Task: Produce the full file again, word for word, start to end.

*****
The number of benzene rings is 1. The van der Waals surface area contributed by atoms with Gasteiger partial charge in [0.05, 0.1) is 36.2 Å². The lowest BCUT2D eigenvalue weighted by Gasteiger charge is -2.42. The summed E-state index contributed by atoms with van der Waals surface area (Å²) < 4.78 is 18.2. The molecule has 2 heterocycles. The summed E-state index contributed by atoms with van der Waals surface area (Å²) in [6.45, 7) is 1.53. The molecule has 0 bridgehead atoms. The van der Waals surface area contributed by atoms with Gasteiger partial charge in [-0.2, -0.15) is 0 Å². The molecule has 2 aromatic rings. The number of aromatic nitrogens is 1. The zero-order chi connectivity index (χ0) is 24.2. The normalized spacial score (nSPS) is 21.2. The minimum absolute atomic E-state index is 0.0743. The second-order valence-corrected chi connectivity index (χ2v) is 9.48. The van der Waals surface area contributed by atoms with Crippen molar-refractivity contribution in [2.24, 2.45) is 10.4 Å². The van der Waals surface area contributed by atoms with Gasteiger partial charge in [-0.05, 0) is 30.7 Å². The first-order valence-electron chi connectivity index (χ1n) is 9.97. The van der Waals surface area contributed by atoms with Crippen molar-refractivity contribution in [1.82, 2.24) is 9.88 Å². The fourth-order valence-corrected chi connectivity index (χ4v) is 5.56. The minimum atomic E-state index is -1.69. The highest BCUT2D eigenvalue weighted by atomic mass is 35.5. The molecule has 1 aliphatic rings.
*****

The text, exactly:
The number of benzene rings is 1. The van der Waals surface area contributed by atoms with Gasteiger partial charge in [0.05, 0.1) is 36.2 Å². The lowest BCUT2D eigenvalue weighted by Gasteiger charge is -2.42. The summed E-state index contributed by atoms with van der Waals surface area (Å²) < 4.78 is 18.2. The molecule has 2 heterocycles. The summed E-state index contributed by atoms with van der Waals surface area (Å²) in [6.45, 7) is 1.53. The molecule has 0 bridgehead atoms. The van der Waals surface area contributed by atoms with Gasteiger partial charge in [-0.2, -0.15) is 0 Å². The molecule has 2 aromatic rings. The number of aromatic nitrogens is 1. The zero-order chi connectivity index (χ0) is 24.2. The normalized spacial score (nSPS) is 21.2. The minimum absolute atomic E-state index is 0.0743. The second-order valence-corrected chi connectivity index (χ2v) is 9.48. The van der Waals surface area contributed by atoms with Crippen molar-refractivity contribution in [2.24, 2.45) is 10.4 Å². The van der Waals surface area contributed by atoms with Gasteiger partial charge in [-0.05, 0) is 30.7 Å². The first-order valence-electron chi connectivity index (χ1n) is 9.97. The van der Waals surface area contributed by atoms with Crippen molar-refractivity contribution in [1.82, 2.24) is 9.88 Å². The fourth-order valence-corrected chi connectivity index (χ4v) is 5.56. The minimum atomic E-state index is -1.69. The highest BCUT2D eigenvalue weighted by atomic mass is 35.5. The molecule has 1 aliphatic rings.